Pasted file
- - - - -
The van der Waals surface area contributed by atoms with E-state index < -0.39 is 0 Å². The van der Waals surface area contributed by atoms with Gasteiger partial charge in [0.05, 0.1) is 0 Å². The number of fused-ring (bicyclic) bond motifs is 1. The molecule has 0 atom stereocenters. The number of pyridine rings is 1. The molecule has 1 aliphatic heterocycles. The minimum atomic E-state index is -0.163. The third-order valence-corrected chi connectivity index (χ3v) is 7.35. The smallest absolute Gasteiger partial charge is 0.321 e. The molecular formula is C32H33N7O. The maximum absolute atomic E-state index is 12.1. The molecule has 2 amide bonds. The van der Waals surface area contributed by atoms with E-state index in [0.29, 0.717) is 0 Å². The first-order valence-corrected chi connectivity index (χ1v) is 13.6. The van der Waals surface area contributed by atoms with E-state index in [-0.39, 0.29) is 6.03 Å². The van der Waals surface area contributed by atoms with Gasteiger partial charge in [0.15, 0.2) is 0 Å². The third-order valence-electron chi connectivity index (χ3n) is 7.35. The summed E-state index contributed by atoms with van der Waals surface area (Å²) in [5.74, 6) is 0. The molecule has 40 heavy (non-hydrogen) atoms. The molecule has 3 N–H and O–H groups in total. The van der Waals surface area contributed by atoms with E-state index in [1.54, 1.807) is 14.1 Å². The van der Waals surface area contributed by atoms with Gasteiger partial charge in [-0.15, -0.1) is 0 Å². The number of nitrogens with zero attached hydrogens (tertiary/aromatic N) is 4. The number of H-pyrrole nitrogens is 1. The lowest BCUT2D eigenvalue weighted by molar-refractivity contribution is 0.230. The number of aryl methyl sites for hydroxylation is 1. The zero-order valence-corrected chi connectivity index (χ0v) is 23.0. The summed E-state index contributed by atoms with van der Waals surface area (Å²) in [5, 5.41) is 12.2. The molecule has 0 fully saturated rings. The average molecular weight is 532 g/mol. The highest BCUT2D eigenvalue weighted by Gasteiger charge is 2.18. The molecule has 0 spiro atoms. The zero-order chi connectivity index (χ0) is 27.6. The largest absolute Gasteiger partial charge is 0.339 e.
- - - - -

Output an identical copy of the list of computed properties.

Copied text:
The van der Waals surface area contributed by atoms with E-state index < -0.39 is 0 Å². The van der Waals surface area contributed by atoms with Gasteiger partial charge in [0.05, 0.1) is 0 Å². The number of fused-ring (bicyclic) bond motifs is 1. The molecule has 0 atom stereocenters. The number of pyridine rings is 1. The molecule has 1 aliphatic heterocycles. The minimum atomic E-state index is -0.163. The third-order valence-corrected chi connectivity index (χ3v) is 7.35. The smallest absolute Gasteiger partial charge is 0.321 e. The molecular formula is C32H33N7O. The maximum absolute atomic E-state index is 12.1. The molecule has 2 amide bonds. The van der Waals surface area contributed by atoms with E-state index in [0.29, 0.717) is 0 Å². The first-order valence-corrected chi connectivity index (χ1v) is 13.6. The van der Waals surface area contributed by atoms with E-state index in [-0.39, 0.29) is 6.03 Å². The van der Waals surface area contributed by atoms with Gasteiger partial charge in [0.15, 0.2) is 0 Å². The third-order valence-electron chi connectivity index (χ3n) is 7.35. The summed E-state index contributed by atoms with van der Waals surface area (Å²) in [5.74, 6) is 0. The molecule has 40 heavy (non-hydrogen) atoms. The molecule has 3 N–H and O–H groups in total. The van der Waals surface area contributed by atoms with E-state index in [1.54, 1.807) is 14.1 Å². The van der Waals surface area contributed by atoms with Gasteiger partial charge in [-0.15, -0.1) is 0 Å². The number of nitrogens with zero attached hydrogens (tertiary/aromatic N) is 4. The number of H-pyrrole nitrogens is 1. The lowest BCUT2D eigenvalue weighted by molar-refractivity contribution is 0.230. The number of aryl methyl sites for hydroxylation is 1. The zero-order valence-corrected chi connectivity index (χ0v) is 23.0. The summed E-state index contributed by atoms with van der Waals surface area (Å²) in [5, 5.41) is 12.2. The molecule has 0 fully saturated rings. The average molecular weight is 532 g/mol. The highest BCUT2D eigenvalue weighted by Gasteiger charge is 2.18. The molecule has 0 spiro atoms. The zero-order chi connectivity index (χ0) is 27.6. The largest absolute Gasteiger partial charge is 0.339 e.